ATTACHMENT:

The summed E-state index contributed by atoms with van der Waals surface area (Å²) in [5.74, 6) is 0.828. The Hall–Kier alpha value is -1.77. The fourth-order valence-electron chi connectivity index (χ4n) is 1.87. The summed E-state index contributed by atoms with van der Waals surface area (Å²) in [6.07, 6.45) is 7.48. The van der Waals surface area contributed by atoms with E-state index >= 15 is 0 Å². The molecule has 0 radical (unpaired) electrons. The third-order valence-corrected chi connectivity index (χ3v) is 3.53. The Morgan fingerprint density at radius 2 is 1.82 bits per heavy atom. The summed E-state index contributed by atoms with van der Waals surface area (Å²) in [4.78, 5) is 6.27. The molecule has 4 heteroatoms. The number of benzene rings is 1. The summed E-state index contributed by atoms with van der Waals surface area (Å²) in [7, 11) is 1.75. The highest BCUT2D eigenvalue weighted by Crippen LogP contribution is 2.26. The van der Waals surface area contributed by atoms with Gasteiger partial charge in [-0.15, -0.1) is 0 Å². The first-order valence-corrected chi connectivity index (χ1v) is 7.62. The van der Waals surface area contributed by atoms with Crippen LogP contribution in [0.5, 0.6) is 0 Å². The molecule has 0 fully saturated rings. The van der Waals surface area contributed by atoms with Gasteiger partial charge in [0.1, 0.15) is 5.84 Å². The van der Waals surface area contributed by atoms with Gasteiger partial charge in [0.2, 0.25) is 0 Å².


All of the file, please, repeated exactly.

The summed E-state index contributed by atoms with van der Waals surface area (Å²) in [5.74, 6) is 0.828. The Hall–Kier alpha value is -1.77. The fourth-order valence-electron chi connectivity index (χ4n) is 1.87. The summed E-state index contributed by atoms with van der Waals surface area (Å²) in [6.07, 6.45) is 7.48. The van der Waals surface area contributed by atoms with E-state index >= 15 is 0 Å². The molecule has 0 radical (unpaired) electrons. The third-order valence-corrected chi connectivity index (χ3v) is 3.53. The Morgan fingerprint density at radius 2 is 1.82 bits per heavy atom. The summed E-state index contributed by atoms with van der Waals surface area (Å²) in [4.78, 5) is 6.27. The molecule has 4 heteroatoms. The number of benzene rings is 1. The summed E-state index contributed by atoms with van der Waals surface area (Å²) in [7, 11) is 1.75. The highest BCUT2D eigenvalue weighted by Crippen LogP contribution is 2.26. The van der Waals surface area contributed by atoms with Gasteiger partial charge in [-0.15, -0.1) is 0 Å². The first-order valence-corrected chi connectivity index (χ1v) is 7.62. The van der Waals surface area contributed by atoms with Crippen LogP contribution in [0.5, 0.6) is 0 Å². The molecule has 0 fully saturated rings. The van der Waals surface area contributed by atoms with Gasteiger partial charge in [0.1, 0.15) is 5.84 Å². The van der Waals surface area contributed by atoms with Gasteiger partial charge in [0.2, 0.25) is 0 Å².